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Old January 16, 2020, 12:07 PM   #2
zxcvbob
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[Lawyers watch this subforum and might know this] Could you give him a power of attorney, then he purchase them in your name on your behalf?
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Old January 16, 2020, 12:31 PM   #3
zukiphile
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Quote:
Originally Posted by 5whisky
I get it UBCs aren’t affecting my personal situation, but how many unintended consequences will they have?
UBCs will frustrate many legitimate lawful buyers, but I wouldn't call that an unintended consequence.

Quote:
Originally Posted by zxcvbob
Could you give him a power of attorney, then he purchase them in your name on your behalf?
In most real world matters, that would not be a straw purchase. The true buyer is disclosed so there is no fraud. Also in most of the real world, buying on behalf of 5Whisky wouldn't be a straw purchase because he isn't barred from such a purchase himself.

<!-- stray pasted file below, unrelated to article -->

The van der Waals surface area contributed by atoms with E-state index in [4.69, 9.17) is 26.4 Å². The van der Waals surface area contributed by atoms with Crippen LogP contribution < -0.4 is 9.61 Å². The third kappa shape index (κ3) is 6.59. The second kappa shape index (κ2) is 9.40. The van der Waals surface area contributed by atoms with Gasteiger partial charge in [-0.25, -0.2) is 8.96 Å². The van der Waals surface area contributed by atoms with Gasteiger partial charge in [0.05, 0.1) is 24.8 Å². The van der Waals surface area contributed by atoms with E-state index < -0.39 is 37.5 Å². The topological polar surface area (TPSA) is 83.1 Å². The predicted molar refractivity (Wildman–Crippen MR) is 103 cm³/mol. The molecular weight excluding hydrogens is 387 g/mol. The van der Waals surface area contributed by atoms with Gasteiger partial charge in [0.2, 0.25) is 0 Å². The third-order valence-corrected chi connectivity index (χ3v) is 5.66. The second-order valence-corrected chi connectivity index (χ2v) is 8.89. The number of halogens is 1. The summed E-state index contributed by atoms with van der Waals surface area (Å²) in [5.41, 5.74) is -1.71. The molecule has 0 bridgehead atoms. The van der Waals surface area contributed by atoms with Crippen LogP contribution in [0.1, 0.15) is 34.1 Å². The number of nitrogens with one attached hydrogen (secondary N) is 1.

Introduce the BATF, an FFL and the 4473, and these ordinary rules don't apply. Significantly, the person who signs the 4473 asserts that he is the true buyer, and that's never true where the person signing has a POA or is purchasing for someone himself entitled to purchase.

Yes, it's a stupid rule. However it's not as if it makes sense to charge people a tax for suppressors either, so we are already in a context of arbitrary rules.

Quote:
Originally Posted by 5whisky
The only unquestionably legal way I see to handle it would be to have him buy it and do the transfer through an ffl. Then transfer it to me through an ffl when I get back.
That first transaction would be a BATF defined straw purchase (i.e. not a straw purchase, but prohibited). AB's idea is better.

Of course, none of that solves your problem of a long distance purchase of a non-fungible item. This comes up for car collectors too.